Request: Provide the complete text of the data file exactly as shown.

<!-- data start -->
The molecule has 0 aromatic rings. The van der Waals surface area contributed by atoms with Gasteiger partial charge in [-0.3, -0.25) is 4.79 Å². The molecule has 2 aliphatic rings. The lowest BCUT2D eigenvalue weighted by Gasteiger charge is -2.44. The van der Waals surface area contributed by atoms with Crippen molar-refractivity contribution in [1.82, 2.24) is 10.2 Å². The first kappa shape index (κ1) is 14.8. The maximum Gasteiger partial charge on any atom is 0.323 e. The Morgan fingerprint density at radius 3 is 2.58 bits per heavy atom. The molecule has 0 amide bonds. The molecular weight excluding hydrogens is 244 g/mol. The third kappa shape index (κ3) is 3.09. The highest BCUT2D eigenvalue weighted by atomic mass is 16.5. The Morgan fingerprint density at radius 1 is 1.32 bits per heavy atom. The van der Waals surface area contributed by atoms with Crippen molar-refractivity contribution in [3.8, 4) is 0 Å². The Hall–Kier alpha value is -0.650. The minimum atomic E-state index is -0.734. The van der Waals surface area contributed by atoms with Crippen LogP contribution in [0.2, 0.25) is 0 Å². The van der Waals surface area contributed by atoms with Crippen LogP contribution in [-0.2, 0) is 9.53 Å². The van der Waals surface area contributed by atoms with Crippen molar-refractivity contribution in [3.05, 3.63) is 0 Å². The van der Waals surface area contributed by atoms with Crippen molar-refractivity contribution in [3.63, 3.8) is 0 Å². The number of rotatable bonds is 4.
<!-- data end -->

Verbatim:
The molecule has 0 aromatic rings. The van der Waals surface area contributed by atoms with Gasteiger partial charge in [-0.3, -0.25) is 4.79 Å². The molecule has 2 aliphatic rings. The lowest BCUT2D eigenvalue weighted by Gasteiger charge is -2.44. The van der Waals surface area contributed by atoms with Crippen molar-refractivity contribution in [1.82, 2.24) is 10.2 Å². The first kappa shape index (κ1) is 14.8. The maximum Gasteiger partial charge on any atom is 0.323 e. The Morgan fingerprint density at radius 3 is 2.58 bits per heavy atom. The molecule has 0 amide bonds. The molecular weight excluding hydrogens is 244 g/mol. The third kappa shape index (κ3) is 3.09. The highest BCUT2D eigenvalue weighted by atomic mass is 16.5. The Morgan fingerprint density at radius 1 is 1.32 bits per heavy atom. The van der Waals surface area contributed by atoms with Crippen molar-refractivity contribution in [3.8, 4) is 0 Å². The Hall–Kier alpha value is -0.650. The minimum atomic E-state index is -0.734. The van der Waals surface area contributed by atoms with Crippen LogP contribution in [0.2, 0.25) is 0 Å². The van der Waals surface area contributed by atoms with Crippen LogP contribution in [-0.2, 0) is 9.53 Å². The van der Waals surface area contributed by atoms with Crippen molar-refractivity contribution in [3.05, 3.63) is 0 Å². The van der Waals surface area contributed by atoms with Crippen molar-refractivity contribution in [3.63, 3.8) is 0 Å². The number of rotatable bonds is 4.